Here are excerpts of my Knesset speech regarding Jonathan Pollard’s incarceration:
I would like to thank Knesset member [Avishay] Braverman who openly told us that at least during a certain time period, Jonathan Pollard remained imprisoned because that was also the will of people here, in Israel.
This is a very important statement, which was said in an offhand way. But in my opinion, it is certainly possible that this problem still exists.
Jonathan Pollard is not a traitor. We have to look at Jonathan Pollard through Jewish, Israeli, Zionist eyes. Jonathan Pollard is an Israeli agent. He performed a service for us. It is unthinkable that we should look at Jonathan through American eyes.
Jonathan Pollard is a hero, a hero of Israel. He is a hero who risked his life for us. And who knows how many of us he literally saved.
I have no intention of signing the petition for Jonathan Pollard. It is just meaningless words. It is lip service. I have no intention of being dragged once again into processes that have nothing behind them. Similarly, in my evaluation, this petition will fade away when President Barack Obama arrives here if we, the MKs, do not take tangible action – and I intend to propose just such an action. With it, our loyalty to the person who we sent to risk his life for us will be put to the test.
Our brother, Jonathan, who risked his life for us as our envoy, was not the only one who ran to the Israeli embassy for protection on that bitter day 28 years ago. His direct handler, Colonel Aviem Sella, ran to the embassy with him.
The U.S. forcefully demanded that both men – the Jew and the Israeli – be handed over to them.
We betrayed the Jew, and handed him over to his captors – the FBI agents waiting outside.
As far as the Israeli, we proved that when Israel wants something, it can certainly stand firm. Aviem Sella was not handed over – and a way was even found to bring him back to Israel.
On that day I understood that the state of Israel is not really the state of the Jews. Israel is the state of the Israelis. And from this denial of its identity and its foundations, my friends, Knesset members, Israel is progressively losing the legitimacy for its very right to exist.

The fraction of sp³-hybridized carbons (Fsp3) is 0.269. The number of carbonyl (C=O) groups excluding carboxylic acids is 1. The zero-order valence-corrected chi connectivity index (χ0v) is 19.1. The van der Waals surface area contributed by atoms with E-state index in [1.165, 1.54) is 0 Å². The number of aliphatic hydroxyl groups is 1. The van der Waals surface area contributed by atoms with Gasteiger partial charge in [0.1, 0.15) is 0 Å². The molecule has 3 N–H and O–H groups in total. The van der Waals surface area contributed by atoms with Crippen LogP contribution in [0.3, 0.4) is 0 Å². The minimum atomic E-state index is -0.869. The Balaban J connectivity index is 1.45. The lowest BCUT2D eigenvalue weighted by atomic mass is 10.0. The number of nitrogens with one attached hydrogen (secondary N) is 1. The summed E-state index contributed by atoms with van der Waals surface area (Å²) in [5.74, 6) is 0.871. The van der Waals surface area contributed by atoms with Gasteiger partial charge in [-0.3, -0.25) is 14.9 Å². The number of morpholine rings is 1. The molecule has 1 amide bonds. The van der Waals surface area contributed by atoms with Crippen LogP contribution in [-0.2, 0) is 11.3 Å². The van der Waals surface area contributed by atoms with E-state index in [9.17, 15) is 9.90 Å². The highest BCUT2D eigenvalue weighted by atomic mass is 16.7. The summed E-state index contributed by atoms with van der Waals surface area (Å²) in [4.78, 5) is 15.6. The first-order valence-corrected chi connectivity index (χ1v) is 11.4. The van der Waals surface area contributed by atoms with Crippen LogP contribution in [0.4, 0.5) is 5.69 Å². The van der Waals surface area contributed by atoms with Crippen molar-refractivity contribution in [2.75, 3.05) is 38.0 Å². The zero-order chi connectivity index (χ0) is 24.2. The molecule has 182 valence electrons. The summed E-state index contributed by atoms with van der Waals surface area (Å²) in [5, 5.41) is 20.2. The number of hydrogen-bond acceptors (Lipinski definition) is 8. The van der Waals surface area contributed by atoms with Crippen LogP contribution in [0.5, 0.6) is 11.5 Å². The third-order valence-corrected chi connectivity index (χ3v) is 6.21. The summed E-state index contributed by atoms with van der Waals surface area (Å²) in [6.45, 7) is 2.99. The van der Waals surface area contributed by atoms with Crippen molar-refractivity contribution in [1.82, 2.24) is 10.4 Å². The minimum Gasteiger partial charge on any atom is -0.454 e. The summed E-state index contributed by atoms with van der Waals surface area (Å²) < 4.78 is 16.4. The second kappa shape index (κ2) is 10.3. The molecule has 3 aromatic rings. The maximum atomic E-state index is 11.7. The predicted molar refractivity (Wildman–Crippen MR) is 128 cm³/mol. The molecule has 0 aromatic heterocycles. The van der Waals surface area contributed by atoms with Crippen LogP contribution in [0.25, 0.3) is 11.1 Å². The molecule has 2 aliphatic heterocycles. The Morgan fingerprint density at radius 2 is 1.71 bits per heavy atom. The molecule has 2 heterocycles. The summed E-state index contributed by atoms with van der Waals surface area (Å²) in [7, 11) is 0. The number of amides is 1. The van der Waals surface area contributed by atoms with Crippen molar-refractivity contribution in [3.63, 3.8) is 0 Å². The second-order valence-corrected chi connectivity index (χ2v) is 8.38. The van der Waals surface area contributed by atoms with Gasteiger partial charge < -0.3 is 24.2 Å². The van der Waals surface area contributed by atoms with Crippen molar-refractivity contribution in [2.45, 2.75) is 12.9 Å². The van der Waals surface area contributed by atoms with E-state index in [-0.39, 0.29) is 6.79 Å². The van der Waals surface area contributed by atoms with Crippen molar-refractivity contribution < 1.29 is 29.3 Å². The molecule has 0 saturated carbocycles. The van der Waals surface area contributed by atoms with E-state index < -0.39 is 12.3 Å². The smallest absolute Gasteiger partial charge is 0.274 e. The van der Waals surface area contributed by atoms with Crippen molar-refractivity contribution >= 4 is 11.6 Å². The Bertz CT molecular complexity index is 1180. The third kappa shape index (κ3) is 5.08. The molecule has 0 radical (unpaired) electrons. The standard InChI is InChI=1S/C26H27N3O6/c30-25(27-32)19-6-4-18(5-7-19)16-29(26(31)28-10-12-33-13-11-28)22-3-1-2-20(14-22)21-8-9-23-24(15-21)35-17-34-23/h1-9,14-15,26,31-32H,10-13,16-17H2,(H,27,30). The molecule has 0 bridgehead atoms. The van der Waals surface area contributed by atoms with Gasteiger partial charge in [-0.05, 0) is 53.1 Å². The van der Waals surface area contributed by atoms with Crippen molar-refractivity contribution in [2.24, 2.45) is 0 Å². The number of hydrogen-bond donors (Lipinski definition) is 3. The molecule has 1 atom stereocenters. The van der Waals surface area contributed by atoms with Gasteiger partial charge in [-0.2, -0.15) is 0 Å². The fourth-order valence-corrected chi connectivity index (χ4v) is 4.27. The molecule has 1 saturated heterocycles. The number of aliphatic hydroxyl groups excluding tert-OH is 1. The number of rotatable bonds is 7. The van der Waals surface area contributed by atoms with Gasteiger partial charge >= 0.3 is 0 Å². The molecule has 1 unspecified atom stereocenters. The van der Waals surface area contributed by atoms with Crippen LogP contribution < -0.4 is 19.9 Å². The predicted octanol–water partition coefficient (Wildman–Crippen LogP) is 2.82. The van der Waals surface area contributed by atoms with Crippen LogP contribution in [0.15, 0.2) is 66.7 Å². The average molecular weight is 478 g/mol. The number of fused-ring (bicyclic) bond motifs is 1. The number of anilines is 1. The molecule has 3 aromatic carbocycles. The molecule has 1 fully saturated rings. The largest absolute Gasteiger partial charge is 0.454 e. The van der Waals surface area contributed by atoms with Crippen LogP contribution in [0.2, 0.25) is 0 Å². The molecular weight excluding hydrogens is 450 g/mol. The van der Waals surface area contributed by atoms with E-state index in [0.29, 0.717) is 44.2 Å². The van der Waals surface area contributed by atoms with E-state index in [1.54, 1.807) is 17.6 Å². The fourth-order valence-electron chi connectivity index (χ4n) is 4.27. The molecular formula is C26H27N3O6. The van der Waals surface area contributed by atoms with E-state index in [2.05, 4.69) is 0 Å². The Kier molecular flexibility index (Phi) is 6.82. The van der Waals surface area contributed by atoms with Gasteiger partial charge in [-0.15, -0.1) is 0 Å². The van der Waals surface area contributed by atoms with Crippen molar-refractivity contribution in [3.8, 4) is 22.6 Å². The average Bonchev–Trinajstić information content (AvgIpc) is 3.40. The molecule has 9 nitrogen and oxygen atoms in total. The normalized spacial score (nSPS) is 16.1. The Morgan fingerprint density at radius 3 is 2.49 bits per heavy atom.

I have visited my brother, Jonathan, many times. When I saw him for the first time, I couldn’t stop my tears. It was awkward: he was the inmate, who, despite the terrible torture that he had endured, remained peaceful and calm while I, a free lark, was crying like a baby.
Since then, Jonathan’s picture is on the front door of my house. One cannot enter the Feiglin family home without remembering our brother, Jonathan.
The betrayal of Pollard continues until today. It is hard to believe, but the simple fact is that the prime minister then, the person who authorized the extradition and today serves as president of the state of Israel, until recently never officially requested Jonathan’s release. We often hear that Israel is doing its utmost. We heard that and we will continue to hear it. We will sign petitions. But an official request was never presented – until Prime Minster Binyamin Netanyahu did so after 20 years.
But the resolve is still missing. Our body language – and I am referring to the body language of the regime, not of the nation of Israel and not of the Knesset embers but the body language of those responsible – still says to the Americans, “Keep Pollard to yourselves, we don’t really want him here.”
The type of spying that Pollard conducted is carried out by U.S. agents in Israel as a matter of course and is public information. Israel has the ability to demand and receive our brother, Jonathan, if it wants. If we want!
The president of the U.S. will [soon] arrive in Israel and he will want to speak from this podium. Welcome to Israel, U.S. President Barack Obama – with my brother, Jonathan Pollard.
But if you continue to imprison my brother, Jonathan, you will have to speak to my empty chair. And I hope that more Knesset chairs than just mine will be empty.
About the Author:
If you don't see your comment after publishing it, refresh the page.
Our comments section is intended for meaningful responses and debates in a civilized manner. We ask that you respect the fact that we are a religious Jewish website and avoid inappropriate language at all cost.
If you promote any foreign religions, gods or messiahs, lies about Israel, anti-Semitism, or advocate violence (except against terrorists), your permission to comment may be revoked.